Making 30-minute mozzarella

Mass Appeal

(Mass Appeal) – Cheese is a wonderful item. There are so many different kinds but I would never think that you could make cheese at home. Cheesemaker Sheila Litchfield from Dell Farm in Heath is here to show us how to make a 30-minute mozzarella.

Equipment: Stainless steel pan, slotted spoon, colander, microwavable bowl, thermometer, food-service gloves

1 gallon of pasteurized cow milk (NOT ULTRA PASTEURIZED)
1 ½ tsp. citric acid
¼ tsp lipase
¼ tsp rennet (animal or vegetable) (KEEP IN REFRIGERATOR UNTIL READY TO USE)
1 tsp salt

  1. Dissolve citric acid in ¼ cup cool water
  2. Dilute lipase in ¼ tsp cool water.
  3. Stir diluted citric acid and lipase into milk while it is cold.
  4. Heat milk to 88 degrees F. Stir frequently. At some point the milk will begin to curdle. Leave the pot on the heat.
  5. Remove rennet from refrigerator and dilute it in ¼ cup cool water.
  6. Gently stir in the diluted rennet with an up and down motion.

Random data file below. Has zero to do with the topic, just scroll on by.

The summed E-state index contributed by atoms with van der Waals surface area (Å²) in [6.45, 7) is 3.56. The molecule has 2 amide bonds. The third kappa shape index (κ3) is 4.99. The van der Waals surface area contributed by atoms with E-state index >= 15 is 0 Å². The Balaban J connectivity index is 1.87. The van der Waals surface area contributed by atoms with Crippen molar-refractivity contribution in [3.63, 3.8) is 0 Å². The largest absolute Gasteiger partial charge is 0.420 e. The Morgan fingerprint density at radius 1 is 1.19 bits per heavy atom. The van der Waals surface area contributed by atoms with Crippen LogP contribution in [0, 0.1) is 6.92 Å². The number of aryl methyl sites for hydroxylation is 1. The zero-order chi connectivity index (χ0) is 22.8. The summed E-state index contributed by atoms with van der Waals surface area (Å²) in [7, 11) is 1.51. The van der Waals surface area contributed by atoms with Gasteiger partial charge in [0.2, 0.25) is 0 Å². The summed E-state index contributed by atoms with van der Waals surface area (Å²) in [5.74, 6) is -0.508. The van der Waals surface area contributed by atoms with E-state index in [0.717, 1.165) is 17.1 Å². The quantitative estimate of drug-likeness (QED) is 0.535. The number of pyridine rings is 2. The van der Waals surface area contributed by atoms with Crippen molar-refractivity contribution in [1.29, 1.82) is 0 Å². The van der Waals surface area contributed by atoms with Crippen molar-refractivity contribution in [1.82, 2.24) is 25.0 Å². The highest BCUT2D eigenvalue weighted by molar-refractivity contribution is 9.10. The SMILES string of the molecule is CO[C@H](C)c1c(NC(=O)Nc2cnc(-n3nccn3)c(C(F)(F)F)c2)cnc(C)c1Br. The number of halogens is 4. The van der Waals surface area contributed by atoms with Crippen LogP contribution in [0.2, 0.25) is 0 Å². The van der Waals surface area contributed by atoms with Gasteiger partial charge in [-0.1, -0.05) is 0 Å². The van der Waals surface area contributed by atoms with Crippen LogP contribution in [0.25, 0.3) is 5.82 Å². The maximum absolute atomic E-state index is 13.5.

7. Heat the milk to between 100-105 degrees F. Limit stirring or curds will break.
  8. When curd has formed, turn off the heat. The curds should look like thick yogurt and the whey should be cloudy- if it is too milky white then wait a few minutes more.
  9. With a slotted spoon, gently ladle the curds into a microwavable bowl.
  10. Press curds gently with your gloved hand to expel whey*.
  11. Microwave curds on HIGH for 1 minute; drain off whey; add salt and kneed the curds to mix in salt and to evenly distribute the heat.
  12. Microwave on HIGH for 35 seconds.
  13. Microwave on HIGH for 35 seconds one final time. (Adjust microwave time and frequency according to microwave power- judge this by how the curds look and act and whether all whey has been expelled).
  14. Stretch the curds like taffy until they are smooth and shiny. If the curds break rather than stretch, then they are too cool and need to be microwaved again briefly. Do not over work the curds as this can make them tough.
  15. Once the cheese has been stretched, it is ready to eat or to be shaped and cooled in ice water.

*Do not dispose of whey in your drain if you are on a septic system. Whey is a by-product of cheesemaking that would harm the natural bacterial process in a septic system because it gobbles up needed oxygen.

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